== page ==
Truth Seekers Fall in Love with the Problem
This post explores the commitment to research and research methodologies that Truth Seekers bring to the thought leadership marketing process.
Where do breakthrough insights come from? In all the findings of our research, the answer to this question is one of the most critical ones in understanding what separates the best thought leadership marketers from the rest. The answer, it turns out is quite simple — research. Most of the biggest business insights of our time were driven by deep, primary research.
Jim Collin’s work In Built to Last and Good to Great have been the backbone of board room discussions and strategic planning off-sites for nearly 20 years. Of course, the frameworks underpinning those insights derived from deep financial analysis of thousands of publicly traded companies paired with qualitative case study interviews of the hundreds of superior performers inside the data set.
You’d have to be living under a sales and marketing rock the last 10 years to ignore The Challenger Sale. The book, co-authored by Matthew Dixon and Brent Adamson of CEB in 2011, has almost completely dominated the conversation on how B2B selling gets done. The initial insights, you guessed it, were based on surveys of 6,000 sales executives — a database that has expanded exponentially over the last decade.
Original Primary Research Sheds New Light on the Problem Itself
The best thought leadership marketers see their job not as bringing forth their consultants’ already baked solutions to marketplace problems. Rather, they see their job more like a quest. A never-ending journey to find better ways to solve the problem in the first place. They literally fall in love with the problem. And, put all their resources towards discovering better ways to solve it today, tomorrow, and for many years to come. Of course, they primarily do this through original primary research.
In many cases, this type of research can force a B2B firm to rethink its current expertise and develop whole new ways of operating. In our latest research on thought leadership marketing, we asked about the most important source of content for firms’ most successful thought leadership campaigns over the last three years (2015 to 2017). The most frequent source that Truth Seekers chose was primary research: a survey and/or interviews with companies to collect best practices. In fact, half the leaders told us this. By comparison, the least proficient thought leadership marketers, the followers, view their most important source of content as their professionals’ field experience.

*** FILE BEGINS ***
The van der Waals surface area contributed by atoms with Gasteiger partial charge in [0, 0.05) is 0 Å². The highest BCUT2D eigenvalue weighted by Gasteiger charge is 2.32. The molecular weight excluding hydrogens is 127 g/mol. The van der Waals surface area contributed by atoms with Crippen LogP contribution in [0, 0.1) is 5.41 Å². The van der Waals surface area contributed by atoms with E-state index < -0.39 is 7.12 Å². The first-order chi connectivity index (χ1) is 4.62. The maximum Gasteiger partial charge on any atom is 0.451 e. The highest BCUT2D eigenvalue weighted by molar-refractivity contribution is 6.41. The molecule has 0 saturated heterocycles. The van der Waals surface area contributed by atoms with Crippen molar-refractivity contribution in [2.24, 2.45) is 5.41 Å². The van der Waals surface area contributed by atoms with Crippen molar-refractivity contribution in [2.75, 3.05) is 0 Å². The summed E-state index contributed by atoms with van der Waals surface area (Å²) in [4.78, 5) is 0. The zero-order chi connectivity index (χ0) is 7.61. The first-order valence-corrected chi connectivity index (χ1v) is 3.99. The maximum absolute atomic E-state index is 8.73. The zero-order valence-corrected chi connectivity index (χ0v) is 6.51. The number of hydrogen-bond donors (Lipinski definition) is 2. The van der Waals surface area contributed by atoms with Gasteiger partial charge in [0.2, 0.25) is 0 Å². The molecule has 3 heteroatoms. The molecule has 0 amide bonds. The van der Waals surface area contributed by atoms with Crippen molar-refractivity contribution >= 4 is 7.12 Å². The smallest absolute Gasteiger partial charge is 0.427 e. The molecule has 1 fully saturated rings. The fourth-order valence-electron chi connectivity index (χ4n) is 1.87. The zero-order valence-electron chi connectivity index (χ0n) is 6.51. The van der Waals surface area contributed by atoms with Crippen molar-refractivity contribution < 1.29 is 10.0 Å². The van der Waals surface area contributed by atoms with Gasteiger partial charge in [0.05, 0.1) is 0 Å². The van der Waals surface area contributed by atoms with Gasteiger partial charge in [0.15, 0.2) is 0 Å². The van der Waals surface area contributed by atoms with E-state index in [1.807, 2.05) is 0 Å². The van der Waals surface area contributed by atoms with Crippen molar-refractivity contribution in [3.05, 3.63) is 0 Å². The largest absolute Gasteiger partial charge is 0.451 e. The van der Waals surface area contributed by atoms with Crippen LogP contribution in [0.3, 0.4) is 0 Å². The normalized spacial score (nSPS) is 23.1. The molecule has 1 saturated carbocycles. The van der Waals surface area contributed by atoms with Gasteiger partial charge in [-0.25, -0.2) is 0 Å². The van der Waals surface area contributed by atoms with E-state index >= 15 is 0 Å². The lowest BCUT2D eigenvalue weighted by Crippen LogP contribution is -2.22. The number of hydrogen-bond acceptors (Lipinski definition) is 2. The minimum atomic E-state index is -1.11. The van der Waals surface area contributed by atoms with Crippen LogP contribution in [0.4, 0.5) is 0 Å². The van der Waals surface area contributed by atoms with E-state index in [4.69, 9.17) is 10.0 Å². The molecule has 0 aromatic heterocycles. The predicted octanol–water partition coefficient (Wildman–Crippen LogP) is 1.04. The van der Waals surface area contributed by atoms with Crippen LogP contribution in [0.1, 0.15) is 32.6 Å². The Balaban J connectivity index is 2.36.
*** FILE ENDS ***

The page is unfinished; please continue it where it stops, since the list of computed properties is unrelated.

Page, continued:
Truth Seekers rely on primary research to shed new light on critical business problems.
Percent of respondents identifying each approach as the most important source of content for their most successful thought leadership marketing campaign between 2015 and 2017.
Rigor in the Research Process is Critical to Success
Of course, it’s one thing for a firm to invest in research. It’s another thing altogether for that same firm to bring the rigor necessary to make that research investment really create value for them and the market. Truth Seekers make this happen by bringing more rigor to the research process itself.
Truth Seekers place more emphasis on surveying the existing marketplace of insights to understand what new information is needed on the topic. They invest more time and energy into research design. They involve subject matter experts early and often in the process. And, they place more importance on pairing qualitative research (case study interviews) with quantitative research (surveys).
Truth Seekers bring more rigor to the research process itself.
Percent of respondents stating each factor is “extremely important” or “very important” in conducting thought leadership research studies.
The result tends to be insights that find new ground, cut through the clutter, and create whole new ways of looking at the problem than ever before.
Dive Deeper into the Research
Following the Leaders: The Seven Capabilities of Exceptional Thought Leadership Marketers identifies the mindsets, behaviors and processes of the world’s most successful thought leadership marketers. The study was released in January 2019 by Rattleback and Bloom Group.